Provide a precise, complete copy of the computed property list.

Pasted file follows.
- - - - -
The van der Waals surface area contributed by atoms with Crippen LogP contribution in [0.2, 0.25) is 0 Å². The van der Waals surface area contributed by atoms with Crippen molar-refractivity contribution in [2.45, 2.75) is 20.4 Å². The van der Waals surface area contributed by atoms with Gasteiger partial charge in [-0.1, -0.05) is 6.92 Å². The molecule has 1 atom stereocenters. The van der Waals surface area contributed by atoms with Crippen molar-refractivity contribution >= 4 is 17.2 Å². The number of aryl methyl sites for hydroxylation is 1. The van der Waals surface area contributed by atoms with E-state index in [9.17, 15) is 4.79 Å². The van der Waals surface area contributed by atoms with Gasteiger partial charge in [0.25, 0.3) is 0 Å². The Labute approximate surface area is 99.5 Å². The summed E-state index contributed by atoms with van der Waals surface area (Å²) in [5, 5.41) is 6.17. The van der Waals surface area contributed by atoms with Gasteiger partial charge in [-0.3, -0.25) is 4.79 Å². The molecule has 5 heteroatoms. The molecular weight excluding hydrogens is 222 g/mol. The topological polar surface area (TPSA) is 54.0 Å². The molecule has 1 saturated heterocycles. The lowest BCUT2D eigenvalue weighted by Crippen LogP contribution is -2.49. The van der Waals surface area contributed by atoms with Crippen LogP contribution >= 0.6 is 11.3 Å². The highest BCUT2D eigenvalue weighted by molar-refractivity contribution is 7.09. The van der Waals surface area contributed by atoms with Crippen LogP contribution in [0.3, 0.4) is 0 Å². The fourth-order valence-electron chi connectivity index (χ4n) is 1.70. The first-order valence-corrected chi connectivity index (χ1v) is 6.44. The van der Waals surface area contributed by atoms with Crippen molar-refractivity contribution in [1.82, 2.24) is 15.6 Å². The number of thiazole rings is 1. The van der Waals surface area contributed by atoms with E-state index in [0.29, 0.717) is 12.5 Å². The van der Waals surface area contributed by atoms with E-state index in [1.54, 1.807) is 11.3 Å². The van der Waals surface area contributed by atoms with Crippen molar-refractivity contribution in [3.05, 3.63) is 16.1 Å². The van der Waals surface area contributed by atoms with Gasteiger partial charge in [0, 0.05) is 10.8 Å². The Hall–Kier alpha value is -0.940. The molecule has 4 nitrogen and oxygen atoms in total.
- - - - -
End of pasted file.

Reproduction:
The van der Waals surface area contributed by atoms with Crippen LogP contribution in [0.2, 0.25) is 0 Å². The van der Waals surface area contributed by atoms with Crippen molar-refractivity contribution in [2.45, 2.75) is 20.4 Å². The van der Waals surface area contributed by atoms with Gasteiger partial charge in [-0.1, -0.05) is 6.92 Å². The molecule has 1 atom stereocenters. The van der Waals surface area contributed by atoms with Crippen molar-refractivity contribution >= 4 is 17.2 Å². The number of aryl methyl sites for hydroxylation is 1. The van der Waals surface area contributed by atoms with E-state index in [9.17, 15) is 4.79 Å². The van der Waals surface area contributed by atoms with Gasteiger partial charge in [0.25, 0.3) is 0 Å². The Labute approximate surface area is 99.5 Å². The summed E-state index contributed by atoms with van der Waals surface area (Å²) in [5, 5.41) is 6.17. The van der Waals surface area contributed by atoms with Gasteiger partial charge in [-0.3, -0.25) is 4.79 Å². The molecule has 5 heteroatoms. The molecular weight excluding hydrogens is 222 g/mol. The topological polar surface area (TPSA) is 54.0 Å². The molecule has 1 saturated heterocycles. The lowest BCUT2D eigenvalue weighted by Crippen LogP contribution is -2.49. The van der Waals surface area contributed by atoms with Crippen LogP contribution >= 0.6 is 11.3 Å². The highest BCUT2D eigenvalue weighted by molar-refractivity contribution is 7.09. The van der Waals surface area contributed by atoms with Crippen LogP contribution in [0.3, 0.4) is 0 Å². The fourth-order valence-electron chi connectivity index (χ4n) is 1.70. The first-order valence-corrected chi connectivity index (χ1v) is 6.44. The van der Waals surface area contributed by atoms with Crippen molar-refractivity contribution in [1.82, 2.24) is 15.6 Å². The number of thiazole rings is 1. The van der Waals surface area contributed by atoms with E-state index in [0.29, 0.717) is 12.5 Å². The van der Waals surface area contributed by atoms with E-state index in [1.54, 1.807) is 11.3 Å². The van der Waals surface area contributed by atoms with Crippen molar-refractivity contribution in [3.05, 3.63) is 16.1 Å². The van der Waals surface area contributed by atoms with Gasteiger partial charge in [0, 0.05) is 10.8 Å². The Hall–Kier alpha value is -0.940. The molecule has 4 nitrogen and oxygen atoms in total.